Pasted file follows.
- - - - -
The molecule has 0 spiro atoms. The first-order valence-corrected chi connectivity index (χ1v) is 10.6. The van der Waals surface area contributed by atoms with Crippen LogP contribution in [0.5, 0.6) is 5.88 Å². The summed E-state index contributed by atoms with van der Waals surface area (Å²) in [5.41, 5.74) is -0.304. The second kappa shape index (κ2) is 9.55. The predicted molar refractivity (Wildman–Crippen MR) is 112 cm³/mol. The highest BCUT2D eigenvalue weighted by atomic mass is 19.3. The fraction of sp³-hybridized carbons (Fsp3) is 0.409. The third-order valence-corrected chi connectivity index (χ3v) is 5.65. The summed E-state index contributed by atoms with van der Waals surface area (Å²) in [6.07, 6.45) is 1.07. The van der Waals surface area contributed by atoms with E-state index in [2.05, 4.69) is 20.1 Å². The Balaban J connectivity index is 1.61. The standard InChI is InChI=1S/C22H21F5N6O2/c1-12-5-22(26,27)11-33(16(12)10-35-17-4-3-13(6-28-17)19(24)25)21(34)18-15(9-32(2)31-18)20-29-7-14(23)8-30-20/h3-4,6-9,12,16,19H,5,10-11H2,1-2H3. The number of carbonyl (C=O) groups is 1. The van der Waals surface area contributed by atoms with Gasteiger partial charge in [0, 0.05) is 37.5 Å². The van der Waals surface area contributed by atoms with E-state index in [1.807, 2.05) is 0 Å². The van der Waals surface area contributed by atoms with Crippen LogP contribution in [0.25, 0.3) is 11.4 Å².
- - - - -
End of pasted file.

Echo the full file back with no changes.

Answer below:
The molecule has 0 spiro atoms. The first-order valence-corrected chi connectivity index (χ1v) is 10.6. The van der Waals surface area contributed by atoms with Crippen LogP contribution in [0.5, 0.6) is 5.88 Å². The summed E-state index contributed by atoms with van der Waals surface area (Å²) in [5.41, 5.74) is -0.304. The second kappa shape index (κ2) is 9.55. The predicted molar refractivity (Wildman–Crippen MR) is 112 cm³/mol. The highest BCUT2D eigenvalue weighted by atomic mass is 19.3. The fraction of sp³-hybridized carbons (Fsp3) is 0.409. The third-order valence-corrected chi connectivity index (χ3v) is 5.65. The summed E-state index contributed by atoms with van der Waals surface area (Å²) in [6.07, 6.45) is 1.07. The van der Waals surface area contributed by atoms with E-state index in [2.05, 4.69) is 20.1 Å². The Balaban J connectivity index is 1.61. The standard InChI is InChI=1S/C22H21F5N6O2/c1-12-5-22(26,27)11-33(16(12)10-35-17-4-3-13(6-28-17)19(24)25)21(34)18-15(9-32(2)31-18)20-29-7-14(23)8-30-20/h3-4,6-9,12,16,19H,5,10-11H2,1-2H3. The number of carbonyl (C=O) groups is 1. The van der Waals surface area contributed by atoms with Gasteiger partial charge in [0, 0.05) is 37.5 Å². The van der Waals surface area contributed by atoms with E-state index in [1.807, 2.05) is 0 Å². The van der Waals surface area contributed by atoms with Crippen LogP contribution in [0.25, 0.3) is 11.4 Å².